Operation of the theatre was taken over by Pacific Theatres in 1976, one year after it was “twinned”.
The lobby has actually undergone a few remodels over the years. First was the addition of its original snack bar, tucked under the stadium balcony – one of the first in Northern California – on the side of the lobby. When the theatre was first twinned in 1975, a new snack bar was installed in the center of the lobby running its length, and effectively cutting it in half, with a box office at its “nose” by the front entry.
In 1999, Pacific Theatres remodeled the theatre once again, replacing the original auditorium seats with plush, high-back loge style ones, improved the notoriously bad between-auditorium soundproofing, installed digital sound capabilities in both theatres and once again, completely changed the lobby layout. At this time some of the original architectural details in the lobby were uncovered and/or restored, and a new snack bar was installed along the left side of the lobby, opening it back up to better flow. The facade of the building was given a cosmetic facelift and the marquee was replaced with one fashioned after the theatre’s original 1929 marquee.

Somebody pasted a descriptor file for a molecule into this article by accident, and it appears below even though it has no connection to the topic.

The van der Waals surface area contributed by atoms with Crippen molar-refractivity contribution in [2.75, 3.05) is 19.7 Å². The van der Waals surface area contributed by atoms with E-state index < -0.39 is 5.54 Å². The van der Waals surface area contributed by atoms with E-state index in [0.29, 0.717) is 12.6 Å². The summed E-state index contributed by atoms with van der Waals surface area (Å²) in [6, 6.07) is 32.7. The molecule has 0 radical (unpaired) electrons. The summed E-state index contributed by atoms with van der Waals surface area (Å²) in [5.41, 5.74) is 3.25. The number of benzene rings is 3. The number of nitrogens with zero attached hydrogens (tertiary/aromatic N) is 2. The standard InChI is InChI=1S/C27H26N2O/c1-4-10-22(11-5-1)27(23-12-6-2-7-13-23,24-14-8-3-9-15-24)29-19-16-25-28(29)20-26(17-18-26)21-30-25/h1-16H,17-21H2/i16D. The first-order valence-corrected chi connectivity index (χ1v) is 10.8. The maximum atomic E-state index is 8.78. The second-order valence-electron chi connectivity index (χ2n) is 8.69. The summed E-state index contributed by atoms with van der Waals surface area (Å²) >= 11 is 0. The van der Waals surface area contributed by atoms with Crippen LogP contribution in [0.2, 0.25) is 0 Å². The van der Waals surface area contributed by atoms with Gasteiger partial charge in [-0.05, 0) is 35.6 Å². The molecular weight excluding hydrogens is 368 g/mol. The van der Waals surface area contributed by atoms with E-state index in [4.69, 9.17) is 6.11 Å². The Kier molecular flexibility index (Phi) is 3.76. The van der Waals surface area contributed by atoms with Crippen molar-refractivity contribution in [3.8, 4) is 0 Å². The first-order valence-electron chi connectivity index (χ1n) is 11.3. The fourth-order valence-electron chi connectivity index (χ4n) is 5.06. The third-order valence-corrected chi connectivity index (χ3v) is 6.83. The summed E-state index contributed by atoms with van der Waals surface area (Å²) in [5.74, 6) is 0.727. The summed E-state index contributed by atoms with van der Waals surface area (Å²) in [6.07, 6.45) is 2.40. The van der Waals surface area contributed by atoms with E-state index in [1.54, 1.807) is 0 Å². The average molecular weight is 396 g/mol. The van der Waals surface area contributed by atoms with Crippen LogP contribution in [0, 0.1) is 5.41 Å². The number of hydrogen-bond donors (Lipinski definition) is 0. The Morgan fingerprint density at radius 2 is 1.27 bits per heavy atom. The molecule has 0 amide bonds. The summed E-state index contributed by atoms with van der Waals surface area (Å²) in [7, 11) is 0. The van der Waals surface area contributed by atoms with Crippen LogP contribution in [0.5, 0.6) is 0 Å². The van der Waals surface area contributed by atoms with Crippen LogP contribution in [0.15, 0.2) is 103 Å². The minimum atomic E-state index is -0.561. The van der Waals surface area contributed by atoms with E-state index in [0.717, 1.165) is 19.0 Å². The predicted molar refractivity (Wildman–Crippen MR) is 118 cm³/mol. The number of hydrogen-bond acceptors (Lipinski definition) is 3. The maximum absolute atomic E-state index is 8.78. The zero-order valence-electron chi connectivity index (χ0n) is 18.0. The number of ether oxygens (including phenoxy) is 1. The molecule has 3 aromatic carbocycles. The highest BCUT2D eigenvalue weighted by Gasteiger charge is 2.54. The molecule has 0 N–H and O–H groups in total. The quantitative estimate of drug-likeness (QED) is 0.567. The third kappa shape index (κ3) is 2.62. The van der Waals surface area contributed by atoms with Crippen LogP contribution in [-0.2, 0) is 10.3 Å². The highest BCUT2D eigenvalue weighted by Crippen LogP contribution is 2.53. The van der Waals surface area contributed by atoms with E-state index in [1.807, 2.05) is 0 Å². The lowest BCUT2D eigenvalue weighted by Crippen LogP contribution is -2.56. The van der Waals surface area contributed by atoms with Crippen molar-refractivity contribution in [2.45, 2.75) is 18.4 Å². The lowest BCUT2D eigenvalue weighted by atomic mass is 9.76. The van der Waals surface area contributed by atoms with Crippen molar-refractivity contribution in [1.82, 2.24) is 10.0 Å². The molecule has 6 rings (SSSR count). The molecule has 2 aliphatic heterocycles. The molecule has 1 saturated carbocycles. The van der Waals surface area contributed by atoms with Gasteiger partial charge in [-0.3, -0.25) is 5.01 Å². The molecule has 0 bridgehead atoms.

In 2001, Pacific sold its Marin Division to Century Theatres, who now operate the Sequoia as a “CineArts” theatre, specializing in art, independent and foreign films. The building is still owned by the Blumenfeld family and The Sequoia remains host to the annual Mill Valley Film Festival, held the first two weeks each October.

bballas on September 4, 2004 at 4:18 pm

In 1999 Plath & Company General Contractors of San Francisco, noted for its restoration of historic buildings and upscale residences completed the $1 million remodeling of downtown Mill Valley’s historic Sequoia Theatre, home to the Mill Valley Film Festival.

The 650-seat twin theater was owned by Pacific Theatres Corp. of Los Angeles. Architect for the project is Lerner + Associates Architects of San Francisco, which specializes in historic preservation and accessibility projects.